TG: I don’t think it was recorded accurately. What I was saying is that there is increasing interdisciplinarity—artists looking to dance, dancers looking to the artistic context, and even theatre doing that to some extent—and on some level I feel like this is reflective of a desire for alternatives.
One of the things that I definitely feel I have a responsibility to address is the degree to which there are real differences among these contexts. There is potential danger in all this movement, and I’m just sort of echoing the sentiments of many artists in this regard: When you take a move out of one context and you put it in another context, say from dance to art or art to dance, the same words or maneuvers can have really different meanings. It’s not a bad thing, and I think it’s actually productive to recognize that there are different histories in play, and so I’m hoping at The Kitchen, there will be that many more bridges among these different fields, with difference itself taken as a building block on some level. Difference can be a starting point for further dialogue in art making. It’s better to say, “Oh, I can see that this has a certain history in dance, and actually means something else in art”—which potentially offers a way to do new things—as opposed to pretending that those differences don’t exist. I want to help create a place where these things can be brought together, but through the recognition of difference. I guess that my talk ended up being read on tumblr as my saying that there are very specific things that can’t be negotiated.
PJ: Getting back to the initiatives that you’ve worked on—increasing the number of free-admittance events at the Kitchen—is it possible to gage its effectiveness this early on? Relatedly, when you started as Editor-in-Chief at Artforum you sent an email out outlining a very specific vision. Of course with a non-profit, you’re working from a mission statement, so an email like that might be inappropriate, but I wondered whether you came in with a particular vision and whether that vision has shifted at all since you arrived.
TG: In terms of a vision, I can say that as I thought more about The Kitchen, looking at it historically, I recognized its success has had so much to do with the fact that it was a community that became a culture. Laurie Anderson, Philip Glass, really became the culture, yet now I think a real question for the arts, generally, is the degree to which we are seeing culture without the community. In other words, to what extent do you have opportunities to have more organic exchanges as opposed to, say, having interdisciplinary meetings managed or programmed from above. And so an irony here might be that my vision is a hope to bring the Kitchen as it was classically envisioned into play at a moment when that is relatively rare.
If such a thing is possible, then the hope is that we can have a different relationship with audiences, that they can actually be involved in the shape of the place. I think that sort of letting air in is not a bad thing, in terms of trying to re-imagine the relationship between a work and its audience.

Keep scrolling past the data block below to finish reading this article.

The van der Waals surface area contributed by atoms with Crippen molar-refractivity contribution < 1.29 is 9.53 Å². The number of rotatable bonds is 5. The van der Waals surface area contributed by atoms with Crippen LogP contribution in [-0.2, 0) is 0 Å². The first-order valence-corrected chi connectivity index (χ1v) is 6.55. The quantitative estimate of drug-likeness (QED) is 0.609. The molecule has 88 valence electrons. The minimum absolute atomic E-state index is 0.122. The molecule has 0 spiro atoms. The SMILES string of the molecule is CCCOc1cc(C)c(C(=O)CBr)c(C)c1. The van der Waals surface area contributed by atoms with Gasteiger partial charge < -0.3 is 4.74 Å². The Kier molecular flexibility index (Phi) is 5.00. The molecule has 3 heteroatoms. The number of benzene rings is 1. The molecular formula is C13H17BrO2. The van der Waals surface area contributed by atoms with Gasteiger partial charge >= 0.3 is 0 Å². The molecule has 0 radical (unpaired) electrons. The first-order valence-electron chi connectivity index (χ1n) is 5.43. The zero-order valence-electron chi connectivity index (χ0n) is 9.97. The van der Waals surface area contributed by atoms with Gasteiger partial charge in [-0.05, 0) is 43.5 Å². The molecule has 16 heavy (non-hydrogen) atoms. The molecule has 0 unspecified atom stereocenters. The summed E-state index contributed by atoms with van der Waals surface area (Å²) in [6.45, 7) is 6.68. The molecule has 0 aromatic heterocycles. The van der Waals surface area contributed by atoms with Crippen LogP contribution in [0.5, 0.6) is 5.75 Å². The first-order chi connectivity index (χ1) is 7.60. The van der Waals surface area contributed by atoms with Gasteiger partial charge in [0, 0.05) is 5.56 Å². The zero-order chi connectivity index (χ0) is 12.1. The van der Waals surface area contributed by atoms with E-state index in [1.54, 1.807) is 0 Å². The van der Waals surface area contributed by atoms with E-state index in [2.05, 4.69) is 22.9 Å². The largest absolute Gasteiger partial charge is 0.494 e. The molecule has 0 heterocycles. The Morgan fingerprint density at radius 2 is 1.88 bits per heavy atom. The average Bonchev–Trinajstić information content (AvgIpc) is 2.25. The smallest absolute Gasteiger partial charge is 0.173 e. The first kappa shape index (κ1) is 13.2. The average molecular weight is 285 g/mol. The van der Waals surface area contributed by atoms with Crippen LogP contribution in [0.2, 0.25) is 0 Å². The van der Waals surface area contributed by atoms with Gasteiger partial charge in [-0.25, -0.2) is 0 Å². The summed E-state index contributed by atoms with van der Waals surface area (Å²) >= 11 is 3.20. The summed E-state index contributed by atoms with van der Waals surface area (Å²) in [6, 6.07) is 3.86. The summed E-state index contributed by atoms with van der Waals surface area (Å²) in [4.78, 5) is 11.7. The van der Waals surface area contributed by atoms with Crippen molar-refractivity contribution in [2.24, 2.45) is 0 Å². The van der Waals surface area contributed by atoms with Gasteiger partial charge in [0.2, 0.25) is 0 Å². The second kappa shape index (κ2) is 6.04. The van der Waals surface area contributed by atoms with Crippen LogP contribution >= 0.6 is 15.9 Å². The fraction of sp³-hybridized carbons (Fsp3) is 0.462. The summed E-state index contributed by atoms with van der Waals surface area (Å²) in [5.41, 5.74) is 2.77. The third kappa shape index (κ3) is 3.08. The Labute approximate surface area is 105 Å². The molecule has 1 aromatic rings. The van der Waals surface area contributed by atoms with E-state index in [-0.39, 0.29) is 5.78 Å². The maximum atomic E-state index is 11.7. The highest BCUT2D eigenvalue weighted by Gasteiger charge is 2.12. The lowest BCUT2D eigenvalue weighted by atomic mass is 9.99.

PJ: It seems like lot of the characteristics describing the community you’re looking to build already describe Bushwick. I mean the medium biases there tend to differ—there’s tons of painting out there, and less new media—but there is this very strong sense of community that tends to come out of that particular place and the heavy use of social media seems to have grown organically…at a certain point, it seems like the distinction between a community and culture gets very blurry.
TG: Just Bushwick, or…in general?
PJ: I just mean as it pertains to the Kitchen. Everything you’ve said makes sense to me, but it does seem like if I look at social media communities, the enormous amount of discourse that’s going on can either be viewed as on one hand, more people talking to each other than ever before, and on the other, more people are finding like-minded people than ever before. In other words the jury’s still out on whether social media polarized communities, but it obviously helps grow communities of people with like-minded interests. But the Kitchen is not an organization that I look at that has really embraced social media and while that’s more an observation than a criticism, I wonder whether those tools might help the organization achieve the goals you’ve discussed.
TG: Well, (laughs) you’re right. But I know that’s coming down the pike, and that we, like so many other institutions, benefited from Bloomberg technology grants over the past year, so what you’re describing is something that will ideally come into play. It hasn’t existed to date, and my hope is that, in the 90 days between now and September, that kind of thing will begin to happen. The website will become more active, and there will be a different look to it. It’s definitely true that it hasn’t been implemented or taken advantage of.
Also, I guess, when I talk about the Kitchen the way I do, I don’t want to say that it’s the only beacon like this. I just want it to become a focal point for that way of doing things, or an amplifier.
PJ: From our end it certainly seems like you’re making some headway on that. One, final question: Are you still keeping up the 10-12 hour days you were doing at Artforum?
TG: You know, they might be longer.